homemade root beer = awesome
I have recently starting getting into the exciting world of brewing my own root beer and I'm loving it. Over the past few months I've been learning about sourdoughs (which may lead to a separate post sometime), and that led me to learn about other fermented foods. Two things have really inspired me to start trying things on my own at home that I never would have thought I could do.
The first is an incredible website belonging to Professor David B. Fankhauser. The second is a book called Wild Fermentation by Sandor Ellix Katz.
Dr. Fankhauser's Cheese Page is one of the best sites out there covering the basics of home cheesemaking. (And he's local!) I haven't tried any cheeses yet, but as I was browsing through the site, I saw the root beer recipe and knew that I had to try it right away. It's really easy, and I think the results are pretty tasty. The root beer does have a beery / yeasty flavor to it that I don't mind, but my girlfriend is not a big fan. This brew is definitely not like the liquid candy that you would buy at the grocery store. Here's the basic recipe (but definitely check out Fankhauser's page for the full details):
1 cup sugar, 1/4 tsp. yeast, 1 tbsp. root beer extract, 2 liters water.
Leave out on the counter for 3 - 4 days; put into fridge overnight.
I also tried the ginger ale and cream soda recipes on the site and I came up with somewhat less drinkable sodas. The root beer extract is a really powerful flavor and I think it matches up a little better with the beery flavor, whereas the lighter flavors of the ginger ale and cream soda are more easily over-powered. I plan on trying again with some champagne yeast I got from The Party Source. The first time around I just used regular old baking yeast from the grocery.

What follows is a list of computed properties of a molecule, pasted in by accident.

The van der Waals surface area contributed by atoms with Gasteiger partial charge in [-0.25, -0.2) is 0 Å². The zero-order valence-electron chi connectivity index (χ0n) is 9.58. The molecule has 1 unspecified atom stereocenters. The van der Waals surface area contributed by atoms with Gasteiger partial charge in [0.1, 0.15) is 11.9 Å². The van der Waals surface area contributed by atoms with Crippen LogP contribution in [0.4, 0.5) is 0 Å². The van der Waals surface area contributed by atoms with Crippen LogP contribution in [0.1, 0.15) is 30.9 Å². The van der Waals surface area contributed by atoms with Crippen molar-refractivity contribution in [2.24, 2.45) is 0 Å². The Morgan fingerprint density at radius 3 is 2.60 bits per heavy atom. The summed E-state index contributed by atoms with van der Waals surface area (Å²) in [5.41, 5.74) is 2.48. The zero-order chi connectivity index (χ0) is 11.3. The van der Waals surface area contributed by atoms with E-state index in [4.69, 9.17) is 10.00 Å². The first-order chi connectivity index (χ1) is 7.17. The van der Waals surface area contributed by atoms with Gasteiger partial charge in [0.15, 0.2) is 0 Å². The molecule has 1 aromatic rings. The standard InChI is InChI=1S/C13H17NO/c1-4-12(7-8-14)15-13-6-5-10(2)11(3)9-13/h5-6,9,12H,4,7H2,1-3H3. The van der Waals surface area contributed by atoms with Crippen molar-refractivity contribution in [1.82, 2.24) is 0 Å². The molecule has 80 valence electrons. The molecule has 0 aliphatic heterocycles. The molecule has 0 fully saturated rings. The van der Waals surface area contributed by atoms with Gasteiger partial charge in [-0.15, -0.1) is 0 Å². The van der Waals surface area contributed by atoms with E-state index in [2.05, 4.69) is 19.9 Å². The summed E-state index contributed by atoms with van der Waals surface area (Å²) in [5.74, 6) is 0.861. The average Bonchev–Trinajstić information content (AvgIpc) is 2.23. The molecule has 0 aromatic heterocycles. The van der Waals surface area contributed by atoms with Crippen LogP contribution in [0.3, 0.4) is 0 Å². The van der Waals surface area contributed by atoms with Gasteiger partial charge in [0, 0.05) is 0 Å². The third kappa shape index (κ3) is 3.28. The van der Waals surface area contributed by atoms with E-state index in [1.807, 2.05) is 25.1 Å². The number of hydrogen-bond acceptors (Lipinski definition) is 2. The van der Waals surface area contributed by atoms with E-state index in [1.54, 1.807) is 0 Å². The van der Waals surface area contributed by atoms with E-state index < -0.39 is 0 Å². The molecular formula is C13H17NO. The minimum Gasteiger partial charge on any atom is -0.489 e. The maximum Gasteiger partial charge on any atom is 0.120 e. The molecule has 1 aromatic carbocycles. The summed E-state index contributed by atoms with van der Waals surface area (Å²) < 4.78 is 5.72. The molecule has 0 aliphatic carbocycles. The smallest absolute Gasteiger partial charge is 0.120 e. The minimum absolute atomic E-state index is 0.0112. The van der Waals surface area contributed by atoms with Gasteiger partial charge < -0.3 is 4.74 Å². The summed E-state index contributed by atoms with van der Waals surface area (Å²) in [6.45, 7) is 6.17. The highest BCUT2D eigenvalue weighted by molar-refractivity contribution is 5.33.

In my most recent batch of root beer I made a minor modification in an attempt to make it at least a little bit less bad for me (since I've started drinking the stuff all the time). I substituted some of the sugar with a sweetener called agave nectar. The main advantage of agave is that it has a lower glycemic index. I substituted half of the sugar (1/2 cup) with agave. Most everything I could find said to reduce the volume of agave when substituting it for sugar since agave is supposed to be sweeter so I used 1/3 cup in place of the 1/2 cup sugar. After I mixed it up I started reading more about agave and I found out that this is the same plant that is fermented to make tequila -- I was starting to worry that I was making tequila flavored root beer! But no worries, it tastes just fine. Another way to have approached it would have been to try brewing the root beer with less sugar and then adding in the agave after. There is a limit to how low you can go with the sugar because that's the food for the yeast, and I don't know what the limit is yet.
I haven't made any sodas with the champagne yeast yet, but if it turns out well I've got all kinds of crazy ideas for sodas I could make. I've started the search for unusual flavoring oils and started researching other beverage recipes. :) I can't wait to do more experimenting!